Product-service systems are seen by many authors to offer potential for significant sustainability benefit. Manufacturing companies are said to be essential to such a change through their influence over product performance and over the use and end-of-life stages. Yet linking these stages such that the producer is incentivized to improve the performance of later stages is still a challenge. This paper argues for placing the producer at the centre of a new arrangement: by seeking to utilize the producer's knowledge of designing and the knowledge of volume production, through creation of platforms, while cooperating closely with other actors. The paper describes three case studies that have used such an approach to design and implement new food production systems. Based on 12 months of action research observations, 10 participating organizations from the cases were studied, and the implemented solutions assessed for environmental, economic and social performance. The results demonstrate a high level of sustainability benefit is achievable using platforms and partners to design product-service systems, while highlighting that changes to production arrangements are necessary but not sufficient to improve whole life-cycle environmental performance of product-service systems, and that producers need to cooperate closely with other actors to achieve the claimed benefits.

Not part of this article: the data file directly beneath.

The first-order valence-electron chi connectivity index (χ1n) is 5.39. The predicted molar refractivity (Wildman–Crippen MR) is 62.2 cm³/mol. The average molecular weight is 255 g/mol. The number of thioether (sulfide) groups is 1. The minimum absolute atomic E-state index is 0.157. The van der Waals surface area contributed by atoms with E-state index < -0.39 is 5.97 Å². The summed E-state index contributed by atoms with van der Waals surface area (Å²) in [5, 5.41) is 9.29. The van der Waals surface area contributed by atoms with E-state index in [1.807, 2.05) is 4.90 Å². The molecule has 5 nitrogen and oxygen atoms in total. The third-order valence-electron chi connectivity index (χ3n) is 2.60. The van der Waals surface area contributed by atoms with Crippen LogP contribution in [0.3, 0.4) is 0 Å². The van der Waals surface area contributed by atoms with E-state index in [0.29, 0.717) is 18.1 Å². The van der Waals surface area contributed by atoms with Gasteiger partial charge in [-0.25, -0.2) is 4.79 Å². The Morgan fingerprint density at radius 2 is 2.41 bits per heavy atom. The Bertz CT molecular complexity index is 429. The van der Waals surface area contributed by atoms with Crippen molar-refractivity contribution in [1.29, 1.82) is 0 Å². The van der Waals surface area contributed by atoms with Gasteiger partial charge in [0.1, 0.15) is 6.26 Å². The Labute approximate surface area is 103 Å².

Industrialization As A Key Element Of Sustainable Product-Service Solutions
by Stephen Evans; Paulo J. Partidário; Joanna LambertDec 3, 2010